My Experiences in the Labour Party, Anonymous. Reproduced from Issue 1 of the journal.
Last October I did something that I would never have conceived doing in the remainder of my political life on this planet: I joined the Labour Party. This was after having resigned from the Socialist Party last year, so for anyone looking for Trotskyist entryist exposés, there’s nothing to see here folks. And the two events are not related.
I have since been to two local Labour Party meetings. Both of these attracted about 40 members, a significant turnout particularly compared to Branch meetings I was used to going to!
At my first meeting in October, I was very much feeling my way as to the lay of the land although I did know a number of party members already (all from the Left) from local anti-cuts campaigning and various cross-party Left groups which have sporadically sprung up in the past.
The meeting started with a talk from the local parliamentary candidate (and once MP). This 20-minute speech can be condensed to the old sound-bite of “we need to look at the reasons why we lost the last election”, although it later emerged that they “didn’t believe it had been lost by Labour not being Left-Wing enough”.
Then to business. The main business of the evening was the election of a Trade Union Delegate and delegates to the County Forum, an organisation which, as a new member, was a mystery to me and there was no enlightenment on offer from the Local Executive. The first of these passed without any incident and was won by a left-wing candidate. The second was a lot more fraught. The Executive had produced a leaflet which was distributed to the members at the meeting recommending six Blairite candidates for the posts, and proceeded to attempt to take a vote without members being made aware what any of the candidates stood for. A number of protestations were raised about this and after many attempts to brush them aside, the Chair eventually agreed to take a vote on a motion to defer this vote until the following month’s meeting in order to allow all candidates to put their case. This motion was passed. So, effectively two victories for the Left and much to feel optimistic about. However, I should have known it was never going to be that easy.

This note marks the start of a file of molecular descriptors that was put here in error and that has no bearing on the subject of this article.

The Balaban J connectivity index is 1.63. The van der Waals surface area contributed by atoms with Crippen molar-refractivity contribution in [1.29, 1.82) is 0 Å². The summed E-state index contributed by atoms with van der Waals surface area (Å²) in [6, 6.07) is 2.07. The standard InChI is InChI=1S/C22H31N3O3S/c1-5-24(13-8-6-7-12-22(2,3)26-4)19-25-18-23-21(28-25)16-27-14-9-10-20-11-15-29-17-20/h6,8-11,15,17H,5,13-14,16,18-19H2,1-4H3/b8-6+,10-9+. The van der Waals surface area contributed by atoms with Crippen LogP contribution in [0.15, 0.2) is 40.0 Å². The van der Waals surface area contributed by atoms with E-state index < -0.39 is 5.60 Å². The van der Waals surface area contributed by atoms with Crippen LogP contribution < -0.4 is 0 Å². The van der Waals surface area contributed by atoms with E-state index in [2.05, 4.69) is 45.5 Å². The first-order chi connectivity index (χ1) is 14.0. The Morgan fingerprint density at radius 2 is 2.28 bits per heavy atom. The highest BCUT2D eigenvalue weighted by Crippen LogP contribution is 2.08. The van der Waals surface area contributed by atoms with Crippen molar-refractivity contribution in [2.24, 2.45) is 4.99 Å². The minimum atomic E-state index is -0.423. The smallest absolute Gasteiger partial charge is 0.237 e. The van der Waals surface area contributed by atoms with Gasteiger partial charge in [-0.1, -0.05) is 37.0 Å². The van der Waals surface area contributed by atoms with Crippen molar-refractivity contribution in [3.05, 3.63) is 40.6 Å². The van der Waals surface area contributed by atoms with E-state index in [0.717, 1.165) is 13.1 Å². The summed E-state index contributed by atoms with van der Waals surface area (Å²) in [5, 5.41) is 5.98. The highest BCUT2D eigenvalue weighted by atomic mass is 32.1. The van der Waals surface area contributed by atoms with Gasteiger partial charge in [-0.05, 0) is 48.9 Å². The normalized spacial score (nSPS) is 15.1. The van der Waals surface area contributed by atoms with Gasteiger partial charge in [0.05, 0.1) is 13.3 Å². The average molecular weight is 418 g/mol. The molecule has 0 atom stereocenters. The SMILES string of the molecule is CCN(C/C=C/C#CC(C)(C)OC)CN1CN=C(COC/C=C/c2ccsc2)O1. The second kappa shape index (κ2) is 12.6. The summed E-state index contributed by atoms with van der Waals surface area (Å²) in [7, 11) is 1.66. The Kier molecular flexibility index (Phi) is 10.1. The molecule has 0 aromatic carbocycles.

Subsequent to this meeting, I learnt that three left-wing members who are also standing for election to these positions had been told they were suspended with vaguely worded statements accusing them of disrupting the meeting and/or intimidatory behaviour following complaints from members. Now, I was at this meeting, and the suggestion that the behaviour of any of the members could have been “intimidating” beggars belief. The “disruption” consisted merely of challenging a somewhat intransigent Chair in order to further the democratic process in the Branch.